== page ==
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Android Displays Google Hardware

Programming a Wearable Android Device 53

CowboyRobot writes "Dr. Dobb's reviews an alternative to Google Glass and goes through the steps of coding your own Android-based Heads-Up Display. 'By tucking their 428x240 pixel WQVGA heads-up display in the lower right corner of ski goggles, Recon has effectively created an unobtrusive HUD with a decent 600 MHz ARM Cortex A8 processor running Android 2.3.3 (Eclair). Network connections can be made via a Bluetooth-paired Android smartphone.'"
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Programming a Wearable Android Device

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  • by T.E.D. ( 34228 ) on Tuesday September 18, 2012 @02:22PM (#41377203)
    Umm...unobtrusive if you are skiing, perhaps. If you are walking around town in the middle of September, not so much.
  • Eclair was Android 2.1. I can definitely see why soulskull was scared about dice imposing standards on the editors. Any other media outlet would have long since fired these flunkies.

  • by Picass0 ( 147474 ) on Tuesday September 18, 2012 @02:27PM (#41377281) Homepage Journal

    A heads up display allows you to look straight ahead without adjusting your focal point or moving your eye. This doesn't look as though the image is projected onto the surface of the googles. the user must make an effort to view information, it is not overlayed with the normal field of view. It's just a mini-display tucked into the corner of diving googles.

    • A HUD is literally a Heads Up Display, which this certainly is. Projected overlay within normal field of view is an implementation of HUD, but not its defining characteristic. In this type of application, both implementations are attached to the head rendering the inferred head position of HUD a bit moot.
    • "It's just a mini-display tucked into the corner of diving googles."

      You need to learn to ski better.

  • Skiing is already kind of dangerous, and has lots of opportunities to run into things and people.

    I'm not sure embedding a display that can distract you is necessarily a great idea...

    A pure HUD overlay over the whole view that was primarily about warning you of collisions might be useful though. Especially indicators of things to the side just out of your FOV, or terrain radar warning you of ripples in the terrain you could not see because of flat light or snow.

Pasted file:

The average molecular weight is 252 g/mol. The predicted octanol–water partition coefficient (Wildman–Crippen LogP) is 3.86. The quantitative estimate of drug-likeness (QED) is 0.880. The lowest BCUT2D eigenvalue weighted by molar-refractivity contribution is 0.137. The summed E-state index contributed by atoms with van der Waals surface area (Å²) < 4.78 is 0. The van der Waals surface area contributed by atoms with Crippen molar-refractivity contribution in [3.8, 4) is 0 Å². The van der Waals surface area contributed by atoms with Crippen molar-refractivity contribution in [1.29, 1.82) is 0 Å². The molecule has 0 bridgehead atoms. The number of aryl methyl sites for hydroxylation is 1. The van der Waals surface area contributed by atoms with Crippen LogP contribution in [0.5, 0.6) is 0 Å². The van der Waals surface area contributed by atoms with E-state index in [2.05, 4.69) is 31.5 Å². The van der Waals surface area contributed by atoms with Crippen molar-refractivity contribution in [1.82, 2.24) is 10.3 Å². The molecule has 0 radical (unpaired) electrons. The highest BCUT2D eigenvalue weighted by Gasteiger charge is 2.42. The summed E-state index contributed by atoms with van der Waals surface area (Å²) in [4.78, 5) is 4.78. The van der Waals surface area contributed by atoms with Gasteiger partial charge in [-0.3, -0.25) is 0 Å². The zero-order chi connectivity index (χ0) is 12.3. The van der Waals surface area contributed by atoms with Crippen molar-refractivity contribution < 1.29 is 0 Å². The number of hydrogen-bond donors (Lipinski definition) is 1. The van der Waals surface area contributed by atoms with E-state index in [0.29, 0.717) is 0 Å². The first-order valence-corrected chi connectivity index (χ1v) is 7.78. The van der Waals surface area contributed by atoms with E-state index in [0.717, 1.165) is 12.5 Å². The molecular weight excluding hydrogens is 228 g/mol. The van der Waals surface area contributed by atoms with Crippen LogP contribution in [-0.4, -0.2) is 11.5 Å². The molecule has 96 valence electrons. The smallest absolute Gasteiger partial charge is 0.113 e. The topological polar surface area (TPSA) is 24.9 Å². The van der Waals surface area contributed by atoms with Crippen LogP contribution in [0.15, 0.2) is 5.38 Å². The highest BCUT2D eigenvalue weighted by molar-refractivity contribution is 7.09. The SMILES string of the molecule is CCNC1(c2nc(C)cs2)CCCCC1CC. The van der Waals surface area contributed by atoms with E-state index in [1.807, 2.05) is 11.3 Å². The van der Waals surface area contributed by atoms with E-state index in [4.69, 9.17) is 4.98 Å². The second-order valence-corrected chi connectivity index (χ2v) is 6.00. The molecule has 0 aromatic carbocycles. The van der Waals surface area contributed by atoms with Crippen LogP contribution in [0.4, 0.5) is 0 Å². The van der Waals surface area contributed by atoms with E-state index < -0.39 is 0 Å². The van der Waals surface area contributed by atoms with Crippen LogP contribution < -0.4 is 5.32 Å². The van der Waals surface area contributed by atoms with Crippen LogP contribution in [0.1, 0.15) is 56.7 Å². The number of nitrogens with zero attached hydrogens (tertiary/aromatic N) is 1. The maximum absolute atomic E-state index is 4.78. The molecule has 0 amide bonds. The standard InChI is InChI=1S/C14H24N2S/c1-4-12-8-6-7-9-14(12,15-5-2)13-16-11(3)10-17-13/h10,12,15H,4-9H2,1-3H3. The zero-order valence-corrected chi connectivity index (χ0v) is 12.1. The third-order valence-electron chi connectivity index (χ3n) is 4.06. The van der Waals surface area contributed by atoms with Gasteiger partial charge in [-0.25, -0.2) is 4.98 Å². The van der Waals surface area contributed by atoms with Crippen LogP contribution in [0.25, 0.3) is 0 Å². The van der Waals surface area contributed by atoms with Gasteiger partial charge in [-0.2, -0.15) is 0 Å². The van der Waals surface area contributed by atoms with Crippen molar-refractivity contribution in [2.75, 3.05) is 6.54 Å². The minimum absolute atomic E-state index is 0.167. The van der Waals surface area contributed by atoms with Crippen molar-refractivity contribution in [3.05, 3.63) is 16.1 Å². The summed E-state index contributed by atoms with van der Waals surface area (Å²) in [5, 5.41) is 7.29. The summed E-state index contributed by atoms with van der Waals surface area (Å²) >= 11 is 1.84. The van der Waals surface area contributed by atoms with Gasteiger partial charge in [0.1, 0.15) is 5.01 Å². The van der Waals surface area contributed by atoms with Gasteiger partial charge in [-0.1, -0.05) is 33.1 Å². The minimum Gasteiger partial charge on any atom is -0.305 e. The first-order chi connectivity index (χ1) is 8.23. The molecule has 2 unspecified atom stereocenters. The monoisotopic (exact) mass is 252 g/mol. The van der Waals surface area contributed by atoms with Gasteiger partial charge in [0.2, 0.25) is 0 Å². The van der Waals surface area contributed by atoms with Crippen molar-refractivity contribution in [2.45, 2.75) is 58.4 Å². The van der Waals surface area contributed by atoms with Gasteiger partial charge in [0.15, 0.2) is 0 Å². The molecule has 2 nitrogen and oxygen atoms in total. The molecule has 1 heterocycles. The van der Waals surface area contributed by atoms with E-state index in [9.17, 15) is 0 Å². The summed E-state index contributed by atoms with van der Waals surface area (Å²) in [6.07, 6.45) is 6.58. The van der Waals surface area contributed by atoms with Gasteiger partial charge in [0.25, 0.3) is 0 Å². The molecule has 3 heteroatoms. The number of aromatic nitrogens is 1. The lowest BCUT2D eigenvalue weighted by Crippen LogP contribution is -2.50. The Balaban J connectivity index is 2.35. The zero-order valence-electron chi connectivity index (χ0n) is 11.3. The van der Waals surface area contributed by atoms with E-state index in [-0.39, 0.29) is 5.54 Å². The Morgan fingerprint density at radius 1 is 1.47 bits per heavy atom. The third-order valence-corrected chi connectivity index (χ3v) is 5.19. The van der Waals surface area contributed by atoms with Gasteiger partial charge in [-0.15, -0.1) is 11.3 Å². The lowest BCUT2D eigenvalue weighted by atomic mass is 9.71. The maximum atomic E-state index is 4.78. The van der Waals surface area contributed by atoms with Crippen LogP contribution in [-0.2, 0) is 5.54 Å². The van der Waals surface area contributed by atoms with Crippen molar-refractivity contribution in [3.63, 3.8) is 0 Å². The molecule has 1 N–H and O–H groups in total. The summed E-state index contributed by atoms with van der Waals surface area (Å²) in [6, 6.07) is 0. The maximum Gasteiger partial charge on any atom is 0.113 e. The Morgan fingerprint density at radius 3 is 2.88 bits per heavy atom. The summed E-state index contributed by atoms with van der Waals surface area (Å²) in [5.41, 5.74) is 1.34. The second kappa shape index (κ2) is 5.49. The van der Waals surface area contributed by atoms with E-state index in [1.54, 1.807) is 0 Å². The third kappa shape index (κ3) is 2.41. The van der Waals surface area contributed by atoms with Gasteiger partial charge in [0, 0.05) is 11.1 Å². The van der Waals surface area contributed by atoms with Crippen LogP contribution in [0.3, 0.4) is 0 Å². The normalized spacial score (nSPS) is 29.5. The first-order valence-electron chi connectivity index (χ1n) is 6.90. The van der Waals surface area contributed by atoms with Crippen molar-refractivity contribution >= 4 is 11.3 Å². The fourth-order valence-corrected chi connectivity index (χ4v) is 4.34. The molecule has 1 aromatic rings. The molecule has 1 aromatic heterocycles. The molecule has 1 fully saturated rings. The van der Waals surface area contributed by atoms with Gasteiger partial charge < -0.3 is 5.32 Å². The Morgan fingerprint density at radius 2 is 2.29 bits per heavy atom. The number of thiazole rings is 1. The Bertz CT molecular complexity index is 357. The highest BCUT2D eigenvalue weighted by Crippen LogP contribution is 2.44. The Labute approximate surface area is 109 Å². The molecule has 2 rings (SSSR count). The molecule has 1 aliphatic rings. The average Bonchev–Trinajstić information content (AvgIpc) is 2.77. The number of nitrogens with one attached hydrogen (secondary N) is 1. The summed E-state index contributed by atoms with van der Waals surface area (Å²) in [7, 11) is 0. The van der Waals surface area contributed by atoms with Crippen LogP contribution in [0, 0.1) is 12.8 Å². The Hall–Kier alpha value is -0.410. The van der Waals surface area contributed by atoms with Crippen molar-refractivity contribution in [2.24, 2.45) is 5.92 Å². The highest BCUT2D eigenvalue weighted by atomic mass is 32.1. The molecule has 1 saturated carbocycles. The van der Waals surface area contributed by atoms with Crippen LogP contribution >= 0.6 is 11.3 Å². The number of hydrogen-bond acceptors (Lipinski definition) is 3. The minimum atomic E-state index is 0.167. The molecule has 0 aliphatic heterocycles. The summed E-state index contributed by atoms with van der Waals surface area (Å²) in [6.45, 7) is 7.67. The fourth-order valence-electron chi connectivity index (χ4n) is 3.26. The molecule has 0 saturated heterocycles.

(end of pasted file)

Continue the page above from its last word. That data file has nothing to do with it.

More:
• Driving is dangerous too, yet every car comes with a vast array of readouts and inputs.
      • Driving is dangerous too, yet every car comes with a vast array of readouts and inputs.

        Not as dangerous: the view ahead of you is clear, the other displays are out of the way and (most importantly) not impeding peripheral vision.

        I would also argue that most people skiing have much less control ability than they do in a car to react to sudden peril. Hitting brakes or steering is very easy; braking/turning sharply on uneven terrain is difficult on skis or a snowboard.

    • I'm not sure embedding a display that can distract you is necessarily a great idea...

      It is just as distracting as the edge of your goggle frame, your hand as it moves into view, the hot skier chick who skied by.
      How distracting is your speedometer when you are driving? That is about how distracting the Recon device is

    • by jdbuz ( 962721 )
      Branded for Oakley: Oakley Omni-vision (Omnies for short); Apple? Apple Eyes (may end up patenting vision). Ray-Ban? Ray-Scans. Serengeti? CanzaSeeyas. Ok, your game is is harder than I thought...
  • The article and summary both get this wrong. Also, most people would not consider ski goggles unobtrusive.

  • I'm a bike rider (Motor, not foot powered) and I can think of many uses this would be handy for when on a cruise around the country side. The standard email/speed/weather apps would be handy. But how about adding a rear, wide-angle camera view that I could glimpse at without turning my head around. That would be pretty useful.

This is an unauthorized cybernetic announcement.